On November 13, 1995, an Egyptian diplomat on duty for the UN was shot six times in Geneva. He was investigating the war treasure of the Muslim Brotherhood allegedly managed by Said Ramadan, Hassan al-Banna’s son-in-law. A quarter of a century later, the case has just experienced an incredible turnaround: the Swiss federal court has just ordered the release of the alleged killer, arrested in 2018!
By Ian Hamel, in Geneva
Alaa el-Dim Nazmi, aged 42, has just parked his BMW in the parking lot of his building. The Egyptian diplomat is coldly shot by six bullets fired from a SIG P210 Parabellum pistol. The killer leaves the gun at the scene. “The barrel of the gun is wrapped in a synthetic foam case to attenuate the resonance of the bullets,” says Richard Labévière, then a journalist for French-speaking Swiss television, in Les dollars de la terreur (Grasset, February 1999).
Carla del Ponte, Attorney General of the Confederation, took the case personally. This assassination has just violated one of the unwritten rules laid down by Switzerland, a neutral country. It turns a blind eye to all trafficking and other foreign shenanigans, but only on condition that no one kills each other on its territory. Was this rule not scrupulously respected by the belligerents during World War II?
The diplomat was murdered on November 13, 1995. On November 21, police searched the Geneva Islamic Centre (CIG), founded by Said Ramadan, Hassan al-Banna’s son-in-law and father of Tariq and Hani Ramadan. What is the connection between the assassination and the Ramadan family? Said Ramadan died on August 4, 1995, and a note from a European intelligence service states that “the family shared an apparently considerable sum of money that Said Ramadan had been managing on behalf of the Muslim Brotherhood in Egypt”. And precisely, this Egyptian diplomat was investigating the war treasure of the Brotherhood.
Simple coincidence? It was at the same period that Tariq Ramadan’s rise in France began, and the mass distribution of his books and cassettes by the Tawhid publishing houses of Lyon.
Violent Dispute With the Muslim Brotherhood
Still in Les dollars de la terreur, Richard Labévière tells in 1999 that this capture of the savings of the Brotherhood would have “opened a violent dispute between the family and the Muslim Brotherhood of Egypt”. Curiously, the Ramadans, which are usually prompt to lodge a complaint, do not move. Nor do they protest when Caroline Fourest in Brother Tariq, and Lionel Favrot, in Tariq Ramadan dévoilé, two books published in 2004, evoke in their turn the “evaporation” of this war treasure.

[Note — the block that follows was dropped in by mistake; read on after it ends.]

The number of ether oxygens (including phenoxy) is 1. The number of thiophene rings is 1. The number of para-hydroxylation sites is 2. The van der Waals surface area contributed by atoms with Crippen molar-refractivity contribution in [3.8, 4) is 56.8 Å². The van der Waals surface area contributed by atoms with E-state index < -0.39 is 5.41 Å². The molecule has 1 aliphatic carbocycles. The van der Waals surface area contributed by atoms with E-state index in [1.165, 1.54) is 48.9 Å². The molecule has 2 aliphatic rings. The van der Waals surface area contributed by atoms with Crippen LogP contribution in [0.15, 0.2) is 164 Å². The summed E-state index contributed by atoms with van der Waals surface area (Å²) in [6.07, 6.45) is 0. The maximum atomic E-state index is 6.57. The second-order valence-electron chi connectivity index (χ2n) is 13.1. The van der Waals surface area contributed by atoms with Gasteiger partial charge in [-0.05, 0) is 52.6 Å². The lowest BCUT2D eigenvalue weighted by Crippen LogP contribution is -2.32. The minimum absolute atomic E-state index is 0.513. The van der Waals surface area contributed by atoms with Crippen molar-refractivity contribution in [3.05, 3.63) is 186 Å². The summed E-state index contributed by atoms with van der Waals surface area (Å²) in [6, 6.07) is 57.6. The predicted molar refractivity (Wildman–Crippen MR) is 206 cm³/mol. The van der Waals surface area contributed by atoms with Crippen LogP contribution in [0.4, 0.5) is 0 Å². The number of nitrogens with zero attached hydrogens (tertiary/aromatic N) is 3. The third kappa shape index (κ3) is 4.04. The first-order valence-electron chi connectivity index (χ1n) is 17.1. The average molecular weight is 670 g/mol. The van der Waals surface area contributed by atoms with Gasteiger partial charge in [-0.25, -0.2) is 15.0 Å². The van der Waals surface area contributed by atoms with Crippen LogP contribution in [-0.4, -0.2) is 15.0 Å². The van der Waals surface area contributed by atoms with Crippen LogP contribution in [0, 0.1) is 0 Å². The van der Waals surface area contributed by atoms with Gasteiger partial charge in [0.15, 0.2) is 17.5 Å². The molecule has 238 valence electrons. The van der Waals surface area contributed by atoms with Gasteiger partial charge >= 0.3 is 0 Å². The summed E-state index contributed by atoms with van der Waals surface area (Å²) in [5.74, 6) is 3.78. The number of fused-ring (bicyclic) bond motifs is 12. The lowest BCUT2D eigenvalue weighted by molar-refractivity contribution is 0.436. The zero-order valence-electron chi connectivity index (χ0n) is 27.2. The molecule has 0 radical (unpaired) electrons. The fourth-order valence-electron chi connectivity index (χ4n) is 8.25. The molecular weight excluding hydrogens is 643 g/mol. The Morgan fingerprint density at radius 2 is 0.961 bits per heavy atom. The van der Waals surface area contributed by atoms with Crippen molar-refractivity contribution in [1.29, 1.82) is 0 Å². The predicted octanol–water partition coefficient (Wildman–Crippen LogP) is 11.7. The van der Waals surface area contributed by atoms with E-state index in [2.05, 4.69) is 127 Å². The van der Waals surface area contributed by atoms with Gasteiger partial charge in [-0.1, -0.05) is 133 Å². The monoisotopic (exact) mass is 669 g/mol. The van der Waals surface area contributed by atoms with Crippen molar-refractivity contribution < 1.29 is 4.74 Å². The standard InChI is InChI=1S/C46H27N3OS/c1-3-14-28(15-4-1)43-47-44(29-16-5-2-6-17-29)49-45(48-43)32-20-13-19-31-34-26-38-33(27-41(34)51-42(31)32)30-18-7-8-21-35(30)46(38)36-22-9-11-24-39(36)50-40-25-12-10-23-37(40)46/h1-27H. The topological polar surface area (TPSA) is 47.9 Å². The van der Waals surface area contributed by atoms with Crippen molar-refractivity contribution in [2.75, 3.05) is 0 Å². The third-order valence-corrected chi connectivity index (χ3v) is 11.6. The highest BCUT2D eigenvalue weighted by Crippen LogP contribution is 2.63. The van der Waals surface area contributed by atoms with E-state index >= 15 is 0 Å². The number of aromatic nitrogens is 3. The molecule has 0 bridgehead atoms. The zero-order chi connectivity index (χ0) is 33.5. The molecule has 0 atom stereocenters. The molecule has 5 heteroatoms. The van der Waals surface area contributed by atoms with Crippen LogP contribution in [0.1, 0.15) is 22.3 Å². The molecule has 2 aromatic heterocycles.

And above all, how can we explain that since his father’s death in 1995, Tariq Ramadan has never set foot in Egypt again? For a long time, he claimed that he was forbidden to stay there, without proving it. Especially since he has a Swiss passport. Strangely enough, when Mohamed Morsi takes power in June 2012, Tariq Ramadan continues to sulk Egypt. In an attempt to justify his disinterest in the country of his ancestors, in his book Islam and the Arab Awakening, he explains that in fact the “Arab Spring” was led by … the United States and Israel. On November 4, 2013, Hassan al-Banna’s grandson gave an interview in the Swiss daily Le Temps entitled: “The Muslim Brotherhood is very angry with me.” Without mentioning, of course, this possible dispute over a matter of big money.
The Federal Court Orders the Release of the Suspect
For a quarter century, the investigation into the assassination of the Egyptian diplomat has been at a standstill. The proceedings were suspended in 2009. First blow in October 2018: a man is arrested in Vernier, in the Canton of Geneva. He is an Italian-Ivorian, born in 1969. He is car salesman in Geneva and lives in neighboring France. He already made headlines in 2011 by receiving stolen gold. Most importantly, his DNA was found on the silencer of the gun that killed the Egyptian diplomat. This DNA had long been unusable for investigators. Technological developments have made it possible to make the prints legible and to find the suspect, twenty-three years after the tragedy (the statute of limitations is thirty years). This arrest is recounted in Tariq Ramadan, histoire d’une imposture (Flammarion, January 2020), written by the author of this article. Since his incarceration, the man has never spoken. One of his former girlfriends, who allegedly left her DNA on the silencer too, was also detained and released after six weeks in March 2019.
Another twist on May 18, 2020, the Federal Court, the highest judicial body of Switzerland, demands the immediate release of the suspect! This ruling is surprising, to say the least. While not denying that “the fingerprints and/or DNA belong to him”, that the individual presents a “dissocial personality disorder with particularly marked psychopathic traits”, that he is recognised as having “a certain affinity for weapons”, and that a former girlfriend refers to “comments made by the appellant’s brother – that he killed someone”, the Federal Court considers that “the circumstances surrounding the commission of the homicide are far from being definitively established” (Judgement 1B_195/2020 of May 18, 2020).
The daily Le Temps, which reports on the release of “Momo” – his nickname as a middle-class offender – explains that for these high-ranking magistrates, “his degree of involvement in a possible murder (if he had, for example, functioned as a hired killer) remains uncertain”.
From now on, it will be interesting to know the reaction of the Egyptian authorities after the release by the Swiss justice system of a man who left his fingerprints on the silencer of a pistol that killed one of his diplomats.